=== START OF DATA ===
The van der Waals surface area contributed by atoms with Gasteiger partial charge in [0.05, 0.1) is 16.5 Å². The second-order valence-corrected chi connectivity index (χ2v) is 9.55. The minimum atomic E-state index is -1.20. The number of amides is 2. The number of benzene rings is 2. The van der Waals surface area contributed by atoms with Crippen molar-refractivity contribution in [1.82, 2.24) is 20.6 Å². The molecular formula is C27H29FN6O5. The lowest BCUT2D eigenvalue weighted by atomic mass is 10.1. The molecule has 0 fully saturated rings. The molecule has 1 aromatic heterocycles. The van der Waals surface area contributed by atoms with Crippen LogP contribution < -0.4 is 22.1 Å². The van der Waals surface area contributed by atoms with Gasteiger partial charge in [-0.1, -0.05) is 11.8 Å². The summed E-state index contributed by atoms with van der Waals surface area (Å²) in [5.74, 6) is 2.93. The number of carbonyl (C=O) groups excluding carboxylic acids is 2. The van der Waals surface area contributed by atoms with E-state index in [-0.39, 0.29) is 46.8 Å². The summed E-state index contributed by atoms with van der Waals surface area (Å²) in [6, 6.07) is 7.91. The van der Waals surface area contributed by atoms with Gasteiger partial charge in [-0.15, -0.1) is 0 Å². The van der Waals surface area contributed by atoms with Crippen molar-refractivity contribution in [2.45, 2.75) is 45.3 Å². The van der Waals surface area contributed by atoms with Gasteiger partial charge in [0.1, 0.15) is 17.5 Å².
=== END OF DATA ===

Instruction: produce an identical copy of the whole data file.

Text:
The van der Waals surface area contributed by atoms with Gasteiger partial charge in [0.05, 0.1) is 16.5 Å². The second-order valence-corrected chi connectivity index (χ2v) is 9.55. The minimum atomic E-state index is -1.20. The number of amides is 2. The number of benzene rings is 2. The van der Waals surface area contributed by atoms with Crippen molar-refractivity contribution in [1.82, 2.24) is 20.6 Å². The molecular formula is C27H29FN6O5. The lowest BCUT2D eigenvalue weighted by atomic mass is 10.1. The molecule has 0 fully saturated rings. The molecule has 1 aromatic heterocycles. The van der Waals surface area contributed by atoms with Crippen LogP contribution < -0.4 is 22.1 Å². The van der Waals surface area contributed by atoms with Gasteiger partial charge in [-0.1, -0.05) is 11.8 Å². The summed E-state index contributed by atoms with van der Waals surface area (Å²) in [5.74, 6) is 2.93. The number of carbonyl (C=O) groups excluding carboxylic acids is 2. The van der Waals surface area contributed by atoms with E-state index in [-0.39, 0.29) is 46.8 Å². The summed E-state index contributed by atoms with van der Waals surface area (Å²) in [6, 6.07) is 7.91. The van der Waals surface area contributed by atoms with Gasteiger partial charge in [-0.15, -0.1) is 0 Å². The van der Waals surface area contributed by atoms with Crippen molar-refractivity contribution in [2.45, 2.75) is 45.3 Å². The van der Waals surface area contributed by atoms with Gasteiger partial charge in [0.1, 0.15) is 17.5 Å².